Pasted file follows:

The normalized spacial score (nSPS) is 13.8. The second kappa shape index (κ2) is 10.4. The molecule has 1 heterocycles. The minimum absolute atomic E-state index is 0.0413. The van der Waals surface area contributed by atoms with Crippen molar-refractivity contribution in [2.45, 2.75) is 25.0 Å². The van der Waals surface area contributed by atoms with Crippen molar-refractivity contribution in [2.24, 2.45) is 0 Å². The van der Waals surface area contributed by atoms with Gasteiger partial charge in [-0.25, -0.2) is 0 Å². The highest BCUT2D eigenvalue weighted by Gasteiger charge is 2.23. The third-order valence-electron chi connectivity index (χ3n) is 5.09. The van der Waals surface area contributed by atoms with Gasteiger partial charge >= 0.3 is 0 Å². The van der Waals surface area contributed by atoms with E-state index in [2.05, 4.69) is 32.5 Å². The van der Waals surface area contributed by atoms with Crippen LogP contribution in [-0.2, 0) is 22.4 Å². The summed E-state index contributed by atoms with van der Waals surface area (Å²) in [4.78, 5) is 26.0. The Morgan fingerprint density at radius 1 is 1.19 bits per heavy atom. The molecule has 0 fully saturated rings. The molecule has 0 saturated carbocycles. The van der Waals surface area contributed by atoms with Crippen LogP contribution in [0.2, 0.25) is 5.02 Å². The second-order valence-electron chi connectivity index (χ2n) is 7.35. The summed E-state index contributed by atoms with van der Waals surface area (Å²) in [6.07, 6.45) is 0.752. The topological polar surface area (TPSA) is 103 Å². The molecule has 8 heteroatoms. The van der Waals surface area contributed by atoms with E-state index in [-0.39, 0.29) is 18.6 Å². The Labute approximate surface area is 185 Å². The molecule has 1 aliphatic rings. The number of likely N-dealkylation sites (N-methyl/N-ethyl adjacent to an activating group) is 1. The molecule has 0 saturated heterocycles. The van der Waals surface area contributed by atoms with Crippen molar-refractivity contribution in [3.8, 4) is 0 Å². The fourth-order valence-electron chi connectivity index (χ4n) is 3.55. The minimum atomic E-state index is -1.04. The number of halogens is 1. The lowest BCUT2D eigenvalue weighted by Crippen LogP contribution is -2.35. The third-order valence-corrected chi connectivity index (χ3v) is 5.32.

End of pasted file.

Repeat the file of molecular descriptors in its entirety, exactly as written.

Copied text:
The normalized spacial score (nSPS) is 13.8. The second kappa shape index (κ2) is 10.4. The molecule has 1 heterocycles. The minimum absolute atomic E-state index is 0.0413. The van der Waals surface area contributed by atoms with Crippen molar-refractivity contribution in [2.45, 2.75) is 25.0 Å². The van der Waals surface area contributed by atoms with Crippen molar-refractivity contribution in [2.24, 2.45) is 0 Å². The van der Waals surface area contributed by atoms with Gasteiger partial charge in [-0.25, -0.2) is 0 Å². The highest BCUT2D eigenvalue weighted by Gasteiger charge is 2.23. The third-order valence-electron chi connectivity index (χ3n) is 5.09. The van der Waals surface area contributed by atoms with Gasteiger partial charge >= 0.3 is 0 Å². The van der Waals surface area contributed by atoms with E-state index in [2.05, 4.69) is 32.5 Å². The van der Waals surface area contributed by atoms with Crippen LogP contribution in [-0.2, 0) is 22.4 Å². The summed E-state index contributed by atoms with van der Waals surface area (Å²) in [4.78, 5) is 26.0. The Morgan fingerprint density at radius 1 is 1.19 bits per heavy atom. The molecule has 0 fully saturated rings. The molecule has 0 saturated carbocycles. The van der Waals surface area contributed by atoms with Crippen LogP contribution in [0.2, 0.25) is 5.02 Å². The second-order valence-electron chi connectivity index (χ2n) is 7.35. The summed E-state index contributed by atoms with van der Waals surface area (Å²) in [6.07, 6.45) is 0.752. The topological polar surface area (TPSA) is 103 Å². The molecule has 8 heteroatoms. The van der Waals surface area contributed by atoms with E-state index in [-0.39, 0.29) is 18.6 Å². The Labute approximate surface area is 185 Å². The molecule has 1 aliphatic rings. The number of likely N-dealkylation sites (N-methyl/N-ethyl adjacent to an activating group) is 1. The molecule has 0 saturated heterocycles. The van der Waals surface area contributed by atoms with Crippen molar-refractivity contribution in [3.8, 4) is 0 Å². The fourth-order valence-electron chi connectivity index (χ4n) is 3.55. The minimum atomic E-state index is -1.04. The number of halogens is 1. The lowest BCUT2D eigenvalue weighted by Crippen LogP contribution is -2.35. The third-order valence-corrected chi connectivity index (χ3v) is 5.32.